I have heard of more dou­ble-fig­ure cod, in­clud­ing at least two over 20lb and one closer to 30lb, landed by shore an­glers this sea­son than prob­a­bly the last five years or more. The added bonus is that just re­cently we have been seen a fresh in­flux of im­ma­ture codling, which bodes ex­tremely well for sea­sons to come. Just for now, though, I’m go­ing to fo­cus on the present and of­fer a lit­tle guid­ance on how you could find your dream fish this spring.


I’ll start off by re­ally throw­ing the cat among the pi­geons by en­ter­ing the day­light ver­sus dark­ness de­bate. For as long as I can re­mem­ber, it was drummed into me that ow­ing to the clar­ity of the Bristol Chan­nel, or rather the lack of it, that the time of day was ir­rel­e­vant to catches.

The water is for­ever coloured due to near per­ma­nent silt sus­pen­sion, so the fish feed just as con­fi­dently by day or night.

Or do they? Some­times we do need to think out­side the box to get the bet­ter of our in­tended quarry, even if it means go­ing against the grain.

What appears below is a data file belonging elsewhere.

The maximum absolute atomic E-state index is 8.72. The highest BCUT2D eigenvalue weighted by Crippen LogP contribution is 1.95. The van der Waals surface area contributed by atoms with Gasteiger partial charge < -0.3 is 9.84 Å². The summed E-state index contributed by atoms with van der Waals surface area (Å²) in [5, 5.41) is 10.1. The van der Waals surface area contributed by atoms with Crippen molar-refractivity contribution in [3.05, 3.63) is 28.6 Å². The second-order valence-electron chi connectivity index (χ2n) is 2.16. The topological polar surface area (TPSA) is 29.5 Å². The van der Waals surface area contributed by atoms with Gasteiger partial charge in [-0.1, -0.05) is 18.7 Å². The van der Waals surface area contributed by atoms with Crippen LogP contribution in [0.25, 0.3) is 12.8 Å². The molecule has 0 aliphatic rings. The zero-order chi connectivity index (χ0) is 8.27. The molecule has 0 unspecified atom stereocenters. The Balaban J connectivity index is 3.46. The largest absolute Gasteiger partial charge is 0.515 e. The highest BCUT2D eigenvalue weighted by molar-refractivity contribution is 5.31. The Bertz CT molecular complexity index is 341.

The cod that we fish for in the Bristol Chan­nel dur­ing the winter have spent their sum­mer in the clear wa­ters of the chan­nel ap­proaches, so are more than fa­mil­iar with the stark con­trast of day and night. What’s to say that they don’t form a body clock in the same way that we do and con­tinue to feed more ac­tively, as we are led to be­lieve, dur­ing the hours of dark­ness, regardless of the water clar­ity?

An on­shore blow may colour the water in some re­gions, but do the cod feed dur­ing this time be­cause of the on­set of some cover of­fered by the cloud of sed­i­ment, or sim­ply be­cause the seabed larder has been smashed up in the storm?

Look­ing back over my diary, the tail end of Novem­ber and the en­tire month of De­cem­ber was a very pro­duc­tive time. I was for­tu­nate enough to land a healthy num­ber of cod, but what I found most in­ter­est­ing was that the vast ma­jor­ity of these fish were taken in dark­ness.

You could say that it was a mere co­in­ci­dence, that I chose to fish at night and that’s when I caught the fish. How­ever, when talk­ing with pals who had fished the same marks by day and had drawn a blank, it got my brain tick­ing.